Unsucking the classics

Here’s a post by Sherwood Smith at Book View Cafe: Unsucking the Classics. I’m sure you can immediately guess what this post is about:

I got into yet another of those conversations about how Books Were Ruined By School. Various classics got mentioned, to universal groans or sick faces. There’s always a certain comfort in solidarity-suffering. So you had to read Of Mice and Men four times in four years? So did I, and hated it even more each time!

Yeah, for me that was Madame Bovary. It only got assigned twice, but I’m sorry I was dutiful enough to actually read it twice. Uuuuugh.

For some of us, it was the way the book was taught (there are very few books that hold up when there are tests on the chapters, especially multiple choice questions!) but most often, when I ask a few questions, it turns out that the teacher did the best they could, but couldn’t get around the fact that the book should have waited until the reader was ready for it.

I don’t think it really matters how the book is taught. Or I suppose bad teaching can make a bad experience worse. But I don’t think there is anything in the world that can make a kid enjoy a book that a) he or she is not ready for; and/or that b) is just not the sort of book that student would ever be able to stand no matter when it was presented.

The lack of choice is thus an inextricable part of the problem when it comes to taking literature classes. There is no point in life at which everyone hit with the assignment is going to enjoy Madame Bovary. It’s not a question of being ready for it. It’s a question of enjoying a book that is about a passive, ennui-ridden protagonist surrounded by awful people.

Sherwood Smith asserts that it’s a terrible disservice to Jane Austen to make teenagers read her books. This is no doubt true, though I wish someone had assigned Austen to me instead of Madame Bovary; but I think you could say the same about any classics.

She also says, “Shakespeare should be first experienced on stage,” and THAT IS SO TRUE. I could not believe how stupid “A Midsummer Night’s Dream” seemed when I read it, or how much I loved it when I saw it on the stage the next day. (I read it because I was going to go see it and wanted a preview.) Lit teachers really, truly ought never to assign the plays to be read; these days you can get a DVD of any play, surely. Get one of those and show it. That would be so much better.

And start with a comedy, for heaven’s sake. Not a tragedy. Or show one of each if you must, but do you REALIZE you are teaching students that ALL CLASSICS ARE AWFUL TRAGEDIES when you design your curricula? That was sure the basic lesson *I* learned in lit classes, which is why I avoided classics most of my life and still have a huge disinclination to try anything that could remotely be called a classic.

Sherwood Smith adds, “At this point in my life, it’s probably safe to say I’ll never enjoy a depressing story about despicable people…” Yeah, that. If lit teachers stopped assuming that depressing = deep and acting as though enjoying reading about despicable people shows you have elevated taste, I imagine far more students would actually enjoy lit classes.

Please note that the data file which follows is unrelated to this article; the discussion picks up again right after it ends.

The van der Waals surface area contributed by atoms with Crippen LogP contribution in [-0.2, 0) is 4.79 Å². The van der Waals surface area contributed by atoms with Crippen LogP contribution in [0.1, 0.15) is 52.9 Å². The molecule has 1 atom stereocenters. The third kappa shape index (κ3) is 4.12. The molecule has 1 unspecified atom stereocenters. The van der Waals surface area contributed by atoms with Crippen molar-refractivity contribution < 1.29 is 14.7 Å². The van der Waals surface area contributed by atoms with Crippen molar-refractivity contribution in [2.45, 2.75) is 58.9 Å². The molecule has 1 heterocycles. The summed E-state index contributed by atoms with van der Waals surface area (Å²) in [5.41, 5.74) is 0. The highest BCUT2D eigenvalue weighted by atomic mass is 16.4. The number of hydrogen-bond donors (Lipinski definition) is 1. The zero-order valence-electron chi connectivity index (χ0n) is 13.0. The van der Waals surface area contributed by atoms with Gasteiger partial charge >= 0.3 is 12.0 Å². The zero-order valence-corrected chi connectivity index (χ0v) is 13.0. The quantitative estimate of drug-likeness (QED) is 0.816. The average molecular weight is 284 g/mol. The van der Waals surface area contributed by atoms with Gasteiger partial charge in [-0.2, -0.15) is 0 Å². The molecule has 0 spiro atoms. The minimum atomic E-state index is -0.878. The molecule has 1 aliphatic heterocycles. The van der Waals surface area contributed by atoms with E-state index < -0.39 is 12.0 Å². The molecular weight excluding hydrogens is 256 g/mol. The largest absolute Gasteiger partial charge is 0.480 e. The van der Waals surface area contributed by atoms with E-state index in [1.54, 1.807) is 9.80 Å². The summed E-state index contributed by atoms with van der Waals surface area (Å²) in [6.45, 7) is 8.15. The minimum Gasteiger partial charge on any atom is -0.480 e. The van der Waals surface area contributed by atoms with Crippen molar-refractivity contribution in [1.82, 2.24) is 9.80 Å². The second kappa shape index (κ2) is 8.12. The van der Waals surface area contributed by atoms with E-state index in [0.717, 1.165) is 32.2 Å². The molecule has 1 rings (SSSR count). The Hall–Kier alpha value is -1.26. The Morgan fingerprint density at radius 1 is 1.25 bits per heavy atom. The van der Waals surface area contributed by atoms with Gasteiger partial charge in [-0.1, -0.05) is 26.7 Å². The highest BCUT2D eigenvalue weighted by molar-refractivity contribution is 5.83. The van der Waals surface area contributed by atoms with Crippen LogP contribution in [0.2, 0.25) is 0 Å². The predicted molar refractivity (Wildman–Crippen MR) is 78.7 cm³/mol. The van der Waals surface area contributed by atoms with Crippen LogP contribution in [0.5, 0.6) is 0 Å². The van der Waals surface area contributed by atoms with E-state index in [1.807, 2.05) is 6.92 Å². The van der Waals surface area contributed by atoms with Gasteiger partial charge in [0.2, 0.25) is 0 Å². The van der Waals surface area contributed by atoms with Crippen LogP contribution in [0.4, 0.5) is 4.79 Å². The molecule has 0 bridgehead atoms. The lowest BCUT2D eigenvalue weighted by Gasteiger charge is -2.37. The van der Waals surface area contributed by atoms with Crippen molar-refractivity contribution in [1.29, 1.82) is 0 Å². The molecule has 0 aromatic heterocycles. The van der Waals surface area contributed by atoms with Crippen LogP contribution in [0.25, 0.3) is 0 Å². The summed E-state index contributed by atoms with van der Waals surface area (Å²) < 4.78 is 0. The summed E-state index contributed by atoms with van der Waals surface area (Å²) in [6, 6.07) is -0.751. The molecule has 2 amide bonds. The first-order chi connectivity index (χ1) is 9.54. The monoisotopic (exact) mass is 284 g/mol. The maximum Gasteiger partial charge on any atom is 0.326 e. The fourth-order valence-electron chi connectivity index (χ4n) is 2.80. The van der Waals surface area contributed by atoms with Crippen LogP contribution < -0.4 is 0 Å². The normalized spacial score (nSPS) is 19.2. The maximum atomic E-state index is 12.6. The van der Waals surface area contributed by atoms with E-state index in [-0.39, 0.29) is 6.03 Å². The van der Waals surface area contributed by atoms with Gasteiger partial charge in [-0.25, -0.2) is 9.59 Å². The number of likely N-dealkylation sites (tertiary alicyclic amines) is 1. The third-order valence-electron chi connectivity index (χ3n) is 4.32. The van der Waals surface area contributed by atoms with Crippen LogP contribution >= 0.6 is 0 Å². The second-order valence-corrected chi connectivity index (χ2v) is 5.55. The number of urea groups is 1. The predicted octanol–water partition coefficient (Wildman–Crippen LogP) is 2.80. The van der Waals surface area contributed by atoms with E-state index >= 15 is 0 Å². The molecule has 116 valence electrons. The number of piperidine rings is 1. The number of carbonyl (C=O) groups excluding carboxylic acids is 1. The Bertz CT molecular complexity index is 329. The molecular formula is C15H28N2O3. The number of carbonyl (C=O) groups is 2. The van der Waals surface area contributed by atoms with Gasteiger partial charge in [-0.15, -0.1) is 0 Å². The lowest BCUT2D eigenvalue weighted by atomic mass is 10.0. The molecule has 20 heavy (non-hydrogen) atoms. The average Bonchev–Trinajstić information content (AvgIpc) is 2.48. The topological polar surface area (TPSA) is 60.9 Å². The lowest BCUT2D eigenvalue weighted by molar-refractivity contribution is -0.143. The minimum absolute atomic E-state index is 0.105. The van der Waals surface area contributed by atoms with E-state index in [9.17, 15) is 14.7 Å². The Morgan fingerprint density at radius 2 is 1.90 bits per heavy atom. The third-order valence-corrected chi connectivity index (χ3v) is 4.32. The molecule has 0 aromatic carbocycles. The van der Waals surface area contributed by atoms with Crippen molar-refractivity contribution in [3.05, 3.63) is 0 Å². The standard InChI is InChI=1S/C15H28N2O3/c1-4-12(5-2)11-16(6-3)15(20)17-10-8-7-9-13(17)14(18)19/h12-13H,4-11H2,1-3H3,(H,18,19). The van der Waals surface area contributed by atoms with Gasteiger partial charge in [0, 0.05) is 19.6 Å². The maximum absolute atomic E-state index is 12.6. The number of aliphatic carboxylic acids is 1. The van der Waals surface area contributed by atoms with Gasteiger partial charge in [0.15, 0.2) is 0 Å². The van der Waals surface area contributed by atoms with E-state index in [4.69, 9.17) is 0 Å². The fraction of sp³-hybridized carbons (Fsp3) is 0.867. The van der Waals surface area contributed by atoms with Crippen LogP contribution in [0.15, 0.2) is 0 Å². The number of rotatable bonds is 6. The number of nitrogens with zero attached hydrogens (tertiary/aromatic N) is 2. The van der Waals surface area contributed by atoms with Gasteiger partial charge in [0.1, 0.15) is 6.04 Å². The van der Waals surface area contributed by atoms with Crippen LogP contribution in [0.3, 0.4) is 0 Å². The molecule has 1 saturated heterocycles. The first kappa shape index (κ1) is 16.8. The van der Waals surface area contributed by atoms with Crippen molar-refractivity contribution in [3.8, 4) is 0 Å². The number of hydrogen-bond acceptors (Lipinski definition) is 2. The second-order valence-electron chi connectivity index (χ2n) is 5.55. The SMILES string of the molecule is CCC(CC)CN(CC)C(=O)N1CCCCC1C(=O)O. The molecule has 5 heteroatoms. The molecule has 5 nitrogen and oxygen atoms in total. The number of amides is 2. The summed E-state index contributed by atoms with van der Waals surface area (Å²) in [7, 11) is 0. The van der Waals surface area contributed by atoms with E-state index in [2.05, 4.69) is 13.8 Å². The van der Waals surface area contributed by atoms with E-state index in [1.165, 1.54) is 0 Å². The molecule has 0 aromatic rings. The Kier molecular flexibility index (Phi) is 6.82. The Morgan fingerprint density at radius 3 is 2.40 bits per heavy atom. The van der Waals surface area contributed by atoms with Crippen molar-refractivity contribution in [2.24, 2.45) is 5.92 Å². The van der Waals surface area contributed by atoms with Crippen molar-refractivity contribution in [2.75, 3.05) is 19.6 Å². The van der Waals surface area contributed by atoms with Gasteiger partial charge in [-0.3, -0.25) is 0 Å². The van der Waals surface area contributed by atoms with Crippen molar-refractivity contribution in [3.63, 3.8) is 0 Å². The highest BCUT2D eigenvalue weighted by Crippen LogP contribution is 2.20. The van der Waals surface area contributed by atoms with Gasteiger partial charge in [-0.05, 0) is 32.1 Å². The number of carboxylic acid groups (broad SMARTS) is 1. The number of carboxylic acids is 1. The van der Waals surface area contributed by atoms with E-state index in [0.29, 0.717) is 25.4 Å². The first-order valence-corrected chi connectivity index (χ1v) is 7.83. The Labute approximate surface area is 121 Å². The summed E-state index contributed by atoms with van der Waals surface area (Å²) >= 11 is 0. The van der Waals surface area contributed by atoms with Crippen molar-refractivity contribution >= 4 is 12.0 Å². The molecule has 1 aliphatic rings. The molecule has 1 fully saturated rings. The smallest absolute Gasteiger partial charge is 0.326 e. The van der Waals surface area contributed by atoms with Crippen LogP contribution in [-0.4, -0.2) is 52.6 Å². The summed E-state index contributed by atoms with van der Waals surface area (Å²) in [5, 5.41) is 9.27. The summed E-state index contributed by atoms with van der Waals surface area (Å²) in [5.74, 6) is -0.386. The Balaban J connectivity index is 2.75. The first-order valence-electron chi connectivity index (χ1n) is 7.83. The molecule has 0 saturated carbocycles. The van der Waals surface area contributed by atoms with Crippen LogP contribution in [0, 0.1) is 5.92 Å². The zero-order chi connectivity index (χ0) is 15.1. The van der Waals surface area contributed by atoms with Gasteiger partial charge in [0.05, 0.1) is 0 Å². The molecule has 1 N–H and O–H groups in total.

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8 thoughts on “Unsucking the classics”

  1. My daughter went to study English because she loved Jane Austen at fourteen. (And then went on to switch from literature to linguistics, and from English to Italian.)

  2. Even better than seeing a Shakespeare play: put on a Shakespeare play! We did Twelfth Night in the fourth year of high school. (I’m not an actor but I managed to get assigned to props and lighting)

  3. My intro to Shakespeare was Much Ado About Nothing; we read it in middle school and then watched the Branagh movie. I enjoyed reading it, but it was sooo much funnier after seeing the movie! The delivery just makes a huge difference to how you understand the dialogue. After that, re-reading it in high school was actually pleasurable.

    I can’t say I had a similar experience with classics. I think I got lucky with my English teachers and the books they chose to assign us. I only ever spark-noted one book, and that was at the end of senior year–Heart of Darkness. I couldn’t stand it.

  4. Or at least audio performances – I used to have Tempest with Michael and Vanessa Redgrave on tape – but surely a school can get DVDs of performances. ANYTHING is better than reading plays. IMO. I suppose some people can read them cold, but I bounced off plays hard.

  5. I did have one case where I initially enjoyed a book, but the teacher killed it with over-analysis, but mostly it was the ugh, depressing issue. We did a unit of Anna Karenina, The Awakening, and Madame Bovary – a trio of suicidal adulteresses, just what I wanted! I sort of wondered if that teacher was working through some issues.

  6. Sarah, ha! I have to wonder the same thing. Now *that* would have made an interesting paper topic: an analysis of papers assigned by social experiences of the teachers assigning them . . . I bet that kind of paper would nudge teachers toward happier books for a change.

  7. How is it that all of you were assigned comedies in school? All I ever got was the tragedies. I don’t remember EVER having a comedy assigned — that is so unfair! I only started watching them after my friend dragged me off to see Midsummer Night’s Dream.

    If forced to participate in putting on a play, I too would strive to be assigned to props instead.

  8. Hah, we got tragedies too: Romeo & Juliet, Macbeth, Hamlet. 3:1 tragedy to comedy ratio. It would be interesting to look for my high school curriculum to see what else we were assigned. Hmmm…

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